Answers to Almost Every Question About Bankruptcy

Did you know Attorney Peter Francis Geraci wrote a book? It’s called the “The Complete Book on Bankruptcy.” His book answers almost any question you may have about bankruptcy.

Did you know Attorney Peter Francis Geraci wrote a book? It’s called the “The Complete Book on Bankruptcy.” His book answers almost any question you may have about bankruptcy.

The best part? The book is FREE and available online. You can click https://www.bankruptcybookbypeterfrancisgeraci.com/ to read the entire book and learn about the differences of Chapter 7 and Chapter 13.

His book answers questions like:

What happens to my credit score if I file bankruptcy?

Will My Employer Find Out if I File Bankruptcy?

What can bankruptcy do for you?

When Will Creditors Stop Bothering Me?

Bankruptcy and Divorce, Alimony, & Child Support

Bill Consolidation Scams

Chapter 13 Debt Repayment Plans

Dial 1-800-CALL-PFG for a free phone mini-consultation, or make an appointment online 24/7 at http://www.infotapes.com. Bankruptcy laws are in place to help you. Who knows bankruptcy like Geraci Law? Geraci Law has 30,000 5-star reviews since November 2016!

Chapter 10-What is the Real Price Difference Between Bankruptcy Lawyers?

An excerpt from Attorney Peter Francis Geraci’s “The Complete Book on Bankruptcy.” Learn more about misconceptions about bankruptcy!

You may be thinking about bankruptcy. You may have called a couple of law firms. Geraci Law can help you. Below is an excerpt from Attorney Peter Francis Geraci’s Complete Book on Bankruptcy about the REAL price difference between bankruptcy attorneys.

From Chapter 10 – What is the Real Price Difference Between Bankruptcy Lawyers?

I have found that there is very little difference in attorney’s fees. You can’t save more than a couple hundred dollars between lawyers’ fees for the same type of case. Some people like cheap doctors, and some people like cheap food. Some people pick attorneys by a $100 difference in price, not realizing that one deal your attorney makes can save or cost you thousands.

So, the cheapest lawyer in town is not necessarily the best. In other words, go for experience, not price, because there is not much difference in fees for consumer bankruptcies, but there is a big difference in the quality of the advice and service.

For instance, let’s say that 5 years later, a bill collector calls and says you left him off your petition, and he wants to be paid. Will you be able to call your attorney who did the Chapter 7, for advice, or will the telephone be disconnected? If it is Geraci Law, yes you can. 7 am to 7 pm and Saturdays until 1 PM. All your records are electronic. No voice mail either.

Usually, Chapter 7 fees can be paid in installments of as low as $100 a month. Chapter 13 Plans including attorney fees are as low as $95 biweekly. If you can’t afford $100 or $200 a month, you may have to ask friends or family to help you out.

In my opinion, anyone “shopping for fees” for a bankruptcy attorney, is not thinking clearly. If you can clear $10,000 in debt, tax free for $1500, it is a bargain. 10 payments of $150 or even $200 is a bargain.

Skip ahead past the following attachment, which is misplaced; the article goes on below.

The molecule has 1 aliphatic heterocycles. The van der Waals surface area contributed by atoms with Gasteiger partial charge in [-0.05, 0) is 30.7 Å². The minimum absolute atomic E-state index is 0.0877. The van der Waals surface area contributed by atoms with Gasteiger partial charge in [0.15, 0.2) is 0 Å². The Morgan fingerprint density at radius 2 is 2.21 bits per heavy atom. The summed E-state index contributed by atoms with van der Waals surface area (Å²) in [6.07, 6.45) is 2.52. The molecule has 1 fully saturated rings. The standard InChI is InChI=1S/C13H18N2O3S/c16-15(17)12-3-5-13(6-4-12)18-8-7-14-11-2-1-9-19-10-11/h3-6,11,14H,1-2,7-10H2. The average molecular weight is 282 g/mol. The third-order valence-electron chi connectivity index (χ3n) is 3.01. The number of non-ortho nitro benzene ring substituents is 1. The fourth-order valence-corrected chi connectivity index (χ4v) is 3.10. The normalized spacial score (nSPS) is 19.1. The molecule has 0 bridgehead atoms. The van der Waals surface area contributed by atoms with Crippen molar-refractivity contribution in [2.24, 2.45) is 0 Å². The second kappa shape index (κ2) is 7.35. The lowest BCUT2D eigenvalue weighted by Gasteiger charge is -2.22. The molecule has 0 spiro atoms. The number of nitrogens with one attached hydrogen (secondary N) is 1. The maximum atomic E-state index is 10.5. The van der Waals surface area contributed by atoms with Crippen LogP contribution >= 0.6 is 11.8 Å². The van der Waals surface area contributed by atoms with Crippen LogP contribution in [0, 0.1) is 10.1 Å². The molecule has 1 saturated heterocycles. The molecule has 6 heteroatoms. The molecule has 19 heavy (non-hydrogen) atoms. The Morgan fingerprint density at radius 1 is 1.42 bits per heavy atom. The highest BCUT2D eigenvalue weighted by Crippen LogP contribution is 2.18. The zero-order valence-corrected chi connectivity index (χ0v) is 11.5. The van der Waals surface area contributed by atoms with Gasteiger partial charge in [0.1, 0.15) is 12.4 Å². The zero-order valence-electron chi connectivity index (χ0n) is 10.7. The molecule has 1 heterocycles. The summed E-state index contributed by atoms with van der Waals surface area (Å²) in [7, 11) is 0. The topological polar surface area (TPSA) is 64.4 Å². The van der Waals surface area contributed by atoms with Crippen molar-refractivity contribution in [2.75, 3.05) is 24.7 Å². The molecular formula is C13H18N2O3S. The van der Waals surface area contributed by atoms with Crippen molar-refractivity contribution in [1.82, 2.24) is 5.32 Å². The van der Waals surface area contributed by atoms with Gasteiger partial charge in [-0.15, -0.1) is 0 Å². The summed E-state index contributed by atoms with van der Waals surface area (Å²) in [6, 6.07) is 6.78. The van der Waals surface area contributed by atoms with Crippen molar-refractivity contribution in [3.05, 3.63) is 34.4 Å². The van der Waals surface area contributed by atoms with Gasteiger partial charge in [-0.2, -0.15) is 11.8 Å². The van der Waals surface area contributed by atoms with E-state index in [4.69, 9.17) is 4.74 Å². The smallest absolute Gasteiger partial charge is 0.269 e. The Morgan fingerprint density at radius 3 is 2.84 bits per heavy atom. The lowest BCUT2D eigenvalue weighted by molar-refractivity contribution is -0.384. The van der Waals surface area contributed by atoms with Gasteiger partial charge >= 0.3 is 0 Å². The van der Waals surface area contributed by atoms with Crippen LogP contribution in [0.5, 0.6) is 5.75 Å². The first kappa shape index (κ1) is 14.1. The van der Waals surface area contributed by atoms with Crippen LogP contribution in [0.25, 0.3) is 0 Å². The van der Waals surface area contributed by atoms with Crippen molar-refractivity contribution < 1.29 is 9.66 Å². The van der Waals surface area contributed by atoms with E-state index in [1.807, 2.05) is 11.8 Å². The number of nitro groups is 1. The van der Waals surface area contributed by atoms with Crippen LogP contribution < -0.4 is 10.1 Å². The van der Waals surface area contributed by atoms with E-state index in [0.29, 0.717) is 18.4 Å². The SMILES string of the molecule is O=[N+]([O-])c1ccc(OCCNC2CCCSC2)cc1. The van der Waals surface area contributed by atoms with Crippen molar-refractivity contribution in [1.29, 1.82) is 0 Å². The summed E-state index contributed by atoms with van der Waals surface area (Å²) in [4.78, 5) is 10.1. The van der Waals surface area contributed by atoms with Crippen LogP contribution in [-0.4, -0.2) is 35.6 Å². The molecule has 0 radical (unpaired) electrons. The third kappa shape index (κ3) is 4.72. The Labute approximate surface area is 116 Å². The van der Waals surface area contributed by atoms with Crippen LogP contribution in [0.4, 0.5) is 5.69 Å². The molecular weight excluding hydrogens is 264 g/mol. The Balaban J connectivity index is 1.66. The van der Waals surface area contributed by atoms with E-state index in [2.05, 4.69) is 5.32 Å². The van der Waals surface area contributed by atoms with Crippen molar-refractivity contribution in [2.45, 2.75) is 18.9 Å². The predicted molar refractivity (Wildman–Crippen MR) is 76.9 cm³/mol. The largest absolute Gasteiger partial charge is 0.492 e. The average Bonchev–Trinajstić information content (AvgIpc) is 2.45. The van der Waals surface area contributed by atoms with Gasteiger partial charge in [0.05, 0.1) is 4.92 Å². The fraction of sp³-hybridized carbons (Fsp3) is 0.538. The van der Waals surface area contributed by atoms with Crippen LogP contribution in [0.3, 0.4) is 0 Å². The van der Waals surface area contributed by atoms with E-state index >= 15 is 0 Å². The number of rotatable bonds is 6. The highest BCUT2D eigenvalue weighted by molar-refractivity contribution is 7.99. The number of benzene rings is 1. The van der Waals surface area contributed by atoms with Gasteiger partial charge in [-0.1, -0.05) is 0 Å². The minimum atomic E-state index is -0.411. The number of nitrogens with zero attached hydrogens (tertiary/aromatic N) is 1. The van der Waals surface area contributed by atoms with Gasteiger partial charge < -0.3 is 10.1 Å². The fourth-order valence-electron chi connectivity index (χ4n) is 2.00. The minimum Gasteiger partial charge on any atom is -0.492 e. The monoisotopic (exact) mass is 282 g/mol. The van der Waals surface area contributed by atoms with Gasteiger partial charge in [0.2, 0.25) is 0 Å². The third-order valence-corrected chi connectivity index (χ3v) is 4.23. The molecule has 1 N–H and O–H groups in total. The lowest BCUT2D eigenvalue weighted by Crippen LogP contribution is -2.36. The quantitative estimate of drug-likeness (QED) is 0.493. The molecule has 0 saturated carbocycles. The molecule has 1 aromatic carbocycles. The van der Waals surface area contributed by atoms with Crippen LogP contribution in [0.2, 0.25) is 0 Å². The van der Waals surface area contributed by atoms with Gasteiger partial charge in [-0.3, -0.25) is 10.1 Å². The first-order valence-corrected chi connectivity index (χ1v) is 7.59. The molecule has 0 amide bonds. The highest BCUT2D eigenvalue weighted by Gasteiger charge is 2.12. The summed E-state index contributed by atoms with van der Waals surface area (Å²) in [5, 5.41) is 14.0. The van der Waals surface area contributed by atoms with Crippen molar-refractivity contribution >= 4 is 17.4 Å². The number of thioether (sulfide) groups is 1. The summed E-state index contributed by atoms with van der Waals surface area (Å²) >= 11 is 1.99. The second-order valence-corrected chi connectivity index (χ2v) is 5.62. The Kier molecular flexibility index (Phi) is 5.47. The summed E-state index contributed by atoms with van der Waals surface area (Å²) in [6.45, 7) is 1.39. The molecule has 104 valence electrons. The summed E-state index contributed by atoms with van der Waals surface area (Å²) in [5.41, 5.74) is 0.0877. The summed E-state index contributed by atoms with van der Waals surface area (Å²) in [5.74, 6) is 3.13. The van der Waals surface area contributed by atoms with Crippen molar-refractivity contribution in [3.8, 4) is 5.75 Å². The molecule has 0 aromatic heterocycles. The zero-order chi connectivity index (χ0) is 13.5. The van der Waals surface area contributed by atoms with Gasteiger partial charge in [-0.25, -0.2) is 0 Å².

Chapter 13 cases are even more of a bargain. In almost every state, the attorney fee is exactly the same. Most Chapter 13 cases get filed “no money down”, because it’s a repayment plan. Your attorney gets paid from your Chapter 13 payment, which takes care of attorney fees and all debt. Your Chapter 13 payment could be as low as $95 bi-weekly, or more depending on what debt you are paying back.

Geraci Law represents people on Social Security with low income, and people making over $100,000 a year. Anyone quoting the same fee for any case, on the phone, may be engaging in “bait and switch” tactics. But, if you are really were just looking for the cheapest lawyer in town, sadly for you, there are some poor lawyers at the bottom of their career that will work for free. You kind of get what you pay for.

Geraci Law is the largest filer of bankruptcies in Illinois Indiana and Wisconsin, and you will generally find that the largest law firms probably have the happiest clients, and about the same fees, when you get done, as the all-by-myself attorneys.

Lawyers that claim to be “cheap” can often end up costing you more! Beware of “cheap fee quotes on the phone”

In most Chapter 13 cases, you are saving a lot of money on interest, so the cost is less than paying the creditors at their contract rate of interest. However, Chapter 7 cases are usually cheaper than Chapter 13 cases in terms of total cost. Many “cheap” lawyers don’t know the difference between Chapter 7 and Chapter 13, so if you go there, you won’t know either.

Dial 1-800-CALL-PFG for a free phone mini-consultation, or make an appointment online 24/7 at www.infotapes.com.  Bankruptcy laws are in place to help you.  Who knows bankruptcy like Geraci Law?  Geraci Law has 30,000 5-star reviews 5starsince November 2016!

Read ALL ABOUT DEBT RELIEF at www.bankruptcybookbypeterfrancisgeraci.com.

Chapter 36 – Business Bankruptcies

An excerpt from Attorney Peter Francis Geraci’s “The Complete Book on Bankruptcy.” Learn more about misconceptions about bankruptcy!

Chapter 36 – Business Bankruptcies

Stein Mart is the most recent business to file for bankruptcy since the start of the pandemic. You may wonder what is a business bankruptcy and what does it mean? You may be a business owner thinking about filing for bankruptcy. Below is an excerpt from Attorney Peter Francis Geraci’s Complete Book on Bankruptcy.

At Geraci Law, we don’t do bankruptcies for operating business. You may as well wind it up properly yourself. Pay your taxes, sell your inventory, and close up. Businesses don’t get a discharge anyway. Chapter 7 only liquidates a business. You can do that by yourself.

You may have heard of major corporations reorganizing under Chapter 11 of the Bankruptcy Code. Small businesses seldom reorganize, and 95% of the businesses with under $2 million in sales that go into Chapter 11 do not reorganize successfully and go under completely. In October, 2005, a simplified reorganization procedure for small businesses was enacted.